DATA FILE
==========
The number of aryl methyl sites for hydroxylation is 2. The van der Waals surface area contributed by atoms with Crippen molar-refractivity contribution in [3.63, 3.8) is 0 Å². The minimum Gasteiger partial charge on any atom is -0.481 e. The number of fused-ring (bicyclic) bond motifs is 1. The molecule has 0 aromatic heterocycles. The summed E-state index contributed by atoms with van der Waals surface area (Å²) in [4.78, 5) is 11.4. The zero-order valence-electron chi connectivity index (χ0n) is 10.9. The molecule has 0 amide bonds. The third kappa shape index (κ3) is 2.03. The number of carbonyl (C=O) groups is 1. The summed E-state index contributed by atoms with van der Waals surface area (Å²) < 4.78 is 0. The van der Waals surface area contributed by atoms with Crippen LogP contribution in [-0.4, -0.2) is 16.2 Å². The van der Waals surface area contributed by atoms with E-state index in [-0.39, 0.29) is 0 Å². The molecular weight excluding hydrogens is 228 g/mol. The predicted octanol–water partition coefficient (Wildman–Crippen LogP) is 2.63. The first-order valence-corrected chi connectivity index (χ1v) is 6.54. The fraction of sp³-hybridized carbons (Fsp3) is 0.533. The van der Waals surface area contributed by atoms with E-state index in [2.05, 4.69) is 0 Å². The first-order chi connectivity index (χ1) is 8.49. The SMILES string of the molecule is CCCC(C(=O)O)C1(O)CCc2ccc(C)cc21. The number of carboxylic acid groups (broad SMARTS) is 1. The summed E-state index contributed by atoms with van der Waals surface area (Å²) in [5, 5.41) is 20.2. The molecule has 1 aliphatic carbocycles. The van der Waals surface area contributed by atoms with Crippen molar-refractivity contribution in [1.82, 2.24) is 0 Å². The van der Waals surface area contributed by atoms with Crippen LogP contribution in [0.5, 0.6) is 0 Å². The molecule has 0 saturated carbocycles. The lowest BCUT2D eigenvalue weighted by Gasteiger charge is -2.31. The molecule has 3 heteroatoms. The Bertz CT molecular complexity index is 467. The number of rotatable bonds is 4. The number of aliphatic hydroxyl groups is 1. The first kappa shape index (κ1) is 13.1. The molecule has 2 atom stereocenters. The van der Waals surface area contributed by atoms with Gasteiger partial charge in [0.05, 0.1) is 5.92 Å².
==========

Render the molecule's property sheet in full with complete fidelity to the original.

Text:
The number of aryl methyl sites for hydroxylation is 2. The van der Waals surface area contributed by atoms with Crippen molar-refractivity contribution in [3.63, 3.8) is 0 Å². The minimum Gasteiger partial charge on any atom is -0.481 e. The number of fused-ring (bicyclic) bond motifs is 1. The molecule has 0 aromatic heterocycles. The summed E-state index contributed by atoms with van der Waals surface area (Å²) in [4.78, 5) is 11.4. The zero-order valence-electron chi connectivity index (χ0n) is 10.9. The molecule has 0 amide bonds. The third kappa shape index (κ3) is 2.03. The number of carbonyl (C=O) groups is 1. The summed E-state index contributed by atoms with van der Waals surface area (Å²) < 4.78 is 0. The van der Waals surface area contributed by atoms with Crippen LogP contribution in [-0.4, -0.2) is 16.2 Å². The van der Waals surface area contributed by atoms with E-state index in [-0.39, 0.29) is 0 Å². The molecular weight excluding hydrogens is 228 g/mol. The predicted octanol–water partition coefficient (Wildman–Crippen LogP) is 2.63. The first-order valence-corrected chi connectivity index (χ1v) is 6.54. The fraction of sp³-hybridized carbons (Fsp3) is 0.533. The van der Waals surface area contributed by atoms with E-state index in [2.05, 4.69) is 0 Å². The first-order chi connectivity index (χ1) is 8.49. The SMILES string of the molecule is CCCC(C(=O)O)C1(O)CCc2ccc(C)cc21. The number of carboxylic acid groups (broad SMARTS) is 1. The summed E-state index contributed by atoms with van der Waals surface area (Å²) in [5, 5.41) is 20.2. The molecule has 1 aliphatic carbocycles. The van der Waals surface area contributed by atoms with Crippen molar-refractivity contribution in [1.82, 2.24) is 0 Å². The van der Waals surface area contributed by atoms with Crippen LogP contribution in [0.5, 0.6) is 0 Å². The molecule has 0 saturated carbocycles. The lowest BCUT2D eigenvalue weighted by Gasteiger charge is -2.31. The molecule has 3 heteroatoms. The Bertz CT molecular complexity index is 467. The number of rotatable bonds is 4. The number of aliphatic hydroxyl groups is 1. The first kappa shape index (κ1) is 13.1. The molecule has 2 atom stereocenters. The van der Waals surface area contributed by atoms with Gasteiger partial charge in [0.05, 0.1) is 5.92 Å².